In 1975, my English teacher, one Mr. Sweeting, came up with the idea of a reading list from which we (his unforgiving class of 16-year-old Australians, amongst whom I was the shy, bookish, stranded Yorshireman) were to select items from which to read. The list was long and mainly uninspiring, in that I don’t remember any of them -except for one.
‘The Lord of the Rings,’ Mr. Sweeting explained in a tired voice, ‘is a three volume fantasy epic -but none of you will be interested in that.’ On the contrary, my ears pricked up at once: it was the only one on the list that did interest me. At the first opportunity, I went to the school library to get it, only to find that they only had the first two volumes and there were no maps included. But I was hooked in that rare way that a book can ‘hook’ a reader before they know anything much about it. I raced through the first two volumes, demanded that my father order the book through the newsagent (the closest thing to a bookshop in the middle of the Australian desert) and when my own copies arrived I was delighted to find that they had maps -which meant that I no longer had to re-structure Middle earth as I read the tale, having got directions and landscapes wrong in my head at first.
I was completely gripped from the very first word. Even the chapter titles sounded totally intriguing: ‘The Scouring of the Shire’, I noticed, was towards the end, along with ‘The Grey Havens’. What did they mean? What was it about this world that I found so hypnotic? Somehow it was as though I’d read the book before, it all seemed so familiar. As another of my favourite writers, Father Stephen Freeman, put it in his blog ‘Glory to God For All Things’ (which you can visit here) :
‘What I had no word for, though, has a word: faerie. Tolkien knew the word and discussed it with great care and understanding. It is a generic term for a certain kind of story. The Hobbit books were Tolkien’s own attempt at writing faerie.’
I hadn’t encountered anything like this for years. The Lord of the Rings mesmerised me more than any book since early childhood; it was of the same sort, I felt, in some way, as C. S. Lewis’s Narnia books. Father Freeman had also made a parallel connection:
‘I had a similar experience when, several year’s later, I stumbled across C.S. Lewis’ Chronicles of Narnia. He was famous for the Screwtape Letters at the time, while his children’s books were not so well known (the movies had not been made). And though very different from Tolkien, they carried the sense of some unspeakable, similar, experience.’
It wasn’t until I’d finished the book and wandered further into Middle earth in any way that I could -remembering that this was the desert of 1970s Australia, decades before the internet or the huge explosion of works on Tolkien that has happened since, and certainly long before anyone had contemplated the films -that I discovered an almost uncanny thing: Tolkien, author of The Lord of the Rings, not only knew C.S. Lewis, author of the Chronicles of Narnia, they were close friends. They had listened to each others’ stories being read aloud, helped each other formulate their ideas. Tolkien was even largely responsible for Lewis becoming a Christian. This common quality, which at times I thought only I had noticed, turned out to have been born out of both writers’ spiritual beliefs. As Father Freeman puts it:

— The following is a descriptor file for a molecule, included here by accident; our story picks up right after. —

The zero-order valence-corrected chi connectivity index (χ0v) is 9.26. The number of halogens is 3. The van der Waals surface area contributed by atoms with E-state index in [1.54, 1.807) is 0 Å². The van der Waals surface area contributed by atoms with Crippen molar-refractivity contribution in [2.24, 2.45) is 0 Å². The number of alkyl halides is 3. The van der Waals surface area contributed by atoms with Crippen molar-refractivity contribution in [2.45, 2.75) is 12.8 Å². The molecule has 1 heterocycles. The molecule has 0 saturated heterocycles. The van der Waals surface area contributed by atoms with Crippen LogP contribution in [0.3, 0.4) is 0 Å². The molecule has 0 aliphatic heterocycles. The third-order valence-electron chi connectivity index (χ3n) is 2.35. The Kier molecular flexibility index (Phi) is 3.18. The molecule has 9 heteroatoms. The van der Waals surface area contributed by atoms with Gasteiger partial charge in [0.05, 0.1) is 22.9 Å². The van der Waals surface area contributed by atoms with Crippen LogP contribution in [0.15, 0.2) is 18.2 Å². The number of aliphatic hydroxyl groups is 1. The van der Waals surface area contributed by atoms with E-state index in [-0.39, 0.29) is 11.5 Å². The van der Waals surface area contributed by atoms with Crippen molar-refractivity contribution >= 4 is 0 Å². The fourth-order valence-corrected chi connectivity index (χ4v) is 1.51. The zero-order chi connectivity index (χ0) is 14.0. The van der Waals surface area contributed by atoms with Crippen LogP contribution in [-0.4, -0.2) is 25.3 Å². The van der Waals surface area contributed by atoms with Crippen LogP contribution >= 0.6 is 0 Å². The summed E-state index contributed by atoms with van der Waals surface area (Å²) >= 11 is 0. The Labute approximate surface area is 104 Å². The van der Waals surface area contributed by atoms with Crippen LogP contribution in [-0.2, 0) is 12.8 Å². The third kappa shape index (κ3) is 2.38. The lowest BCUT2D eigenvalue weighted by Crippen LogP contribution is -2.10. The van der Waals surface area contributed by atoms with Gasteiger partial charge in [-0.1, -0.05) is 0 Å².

‘The Kingdom of God is like Middle Earth. It is in a very great and dangerous struggle between a dark lord and the powers of Light. The most common and simple things may very well be the most important. Hobbits are like pleasant human beings who go about their business, never realizing the great and terrible things happening around them – until, one day, you are caught up in the adventure of salvation itself.
‘The Kingdom of God is like the Land of Narnia. It often appears in the oddest places when you least expect it. But there are doors from here to there, or maybe everywhere is a door if you know how to open it.’
It was hard to define in any other way. I determined to discover more, and the desire to understand this quality was the main prompt for me to go to university, whatever else was going on at the time. I made my way through an undergraduate degree with the eventual goal of finding out what it was that lay ‘behind’ Tolkien’s and Lewis’s primary works, and indeed I spent a good three years delving very deeply into both Middle earth and Narnia.
Father Freeman sums it up better than I could:
'Faerie is an attempt to say this but does it in very imaginative forms. You read such stories and something about them rings true, like something you remember but can’t quite put your finger on. The Kingdom of God is exactly what you’ve been looking for all your life, but might not have had the words to say it or think it.’